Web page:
-An example, if you're online right now and you're going I'm going to have a big box retail store. And I'm going to have a blue logo. I'm going to say always low prices. And I'm going to call it Walmart, Wal dash Mart. That's probably not something you'd want to spend time on hiring an attorney to do.

-Correct.

-You just want to deal with that ahead of time.

-Right.

-But after you've kind of got it down to now you're in that murky realm and you're like, it looks good, now you want to call an attorney.

-Exactly. Then the attorney can give you the green light if it's truly good or not.

-How much money is it going to cost me in 2014 dollars, today's money, to protect my brand fully, copyright, trademark, the whole deal?

-You're probably talking several thousand dollars--

-$4,000?

-Several thousand. Probably low lying a couple thousand, high five, depending on how many kinds of products you have out in the marketplace. [INAUDIBLE] with trademarks. You have to file them in different classes. So if I have a clothing class for my t-shirts and my apparel. And then I also have a audio video class because I'm making DVDs of how awesome my clothes are. The more stuff you have to protect, obviously, the cost goes up with it.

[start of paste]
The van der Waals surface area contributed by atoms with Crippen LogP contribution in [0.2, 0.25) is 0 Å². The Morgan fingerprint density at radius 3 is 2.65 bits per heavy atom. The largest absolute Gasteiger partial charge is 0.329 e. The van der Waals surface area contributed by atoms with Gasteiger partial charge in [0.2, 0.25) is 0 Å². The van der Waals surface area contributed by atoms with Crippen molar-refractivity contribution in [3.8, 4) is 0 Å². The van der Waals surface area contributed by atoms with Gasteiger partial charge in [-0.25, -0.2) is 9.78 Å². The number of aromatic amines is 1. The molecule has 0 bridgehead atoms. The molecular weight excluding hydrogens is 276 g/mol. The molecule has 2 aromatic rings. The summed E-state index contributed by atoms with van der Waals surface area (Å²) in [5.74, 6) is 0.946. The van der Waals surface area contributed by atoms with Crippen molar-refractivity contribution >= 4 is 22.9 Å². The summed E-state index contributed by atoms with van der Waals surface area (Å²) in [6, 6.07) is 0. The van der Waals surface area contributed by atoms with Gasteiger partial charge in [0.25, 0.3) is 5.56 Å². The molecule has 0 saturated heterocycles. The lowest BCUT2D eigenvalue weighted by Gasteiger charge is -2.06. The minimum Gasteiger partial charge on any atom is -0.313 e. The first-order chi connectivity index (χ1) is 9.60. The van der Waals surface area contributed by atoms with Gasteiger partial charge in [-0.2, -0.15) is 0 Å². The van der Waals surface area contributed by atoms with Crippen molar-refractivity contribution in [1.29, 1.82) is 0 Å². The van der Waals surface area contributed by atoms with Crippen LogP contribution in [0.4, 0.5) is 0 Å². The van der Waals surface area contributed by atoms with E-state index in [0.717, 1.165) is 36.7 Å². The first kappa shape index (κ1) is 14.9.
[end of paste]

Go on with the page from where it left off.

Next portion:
-So two action steps every thriver can do is one, just do some basic research using the Google, or the Yahoo, or the Bing, or the whatever you want to use to make sure that you find out if your brand is just in blatant, absolute copyright violation, if you're copying someone's idea completely. If you're wanting to start a company called Chipotle just Google that mess, you'll find there's already a Chipotle established. Save yourself the time and money.

But after that, you need to call an attorney. Spend maybe $4,000 to $7,000, something like that on a--

-Yeah, the search itself won't be nearly that expensive. It may be $500.

-$500 to do a search?

-Well, we're talking $300 to $500. For a small group of products to get it fully protected, file the trademarks, file the copyrights, just to do the search to make sure you're good to go with that name, under $1,000.

-Wes, I appreciate you for coming here and bringing some clarity to this idea that it could be very complex of what I can do to protect my brand. And as always, I just look forward to just suing

you.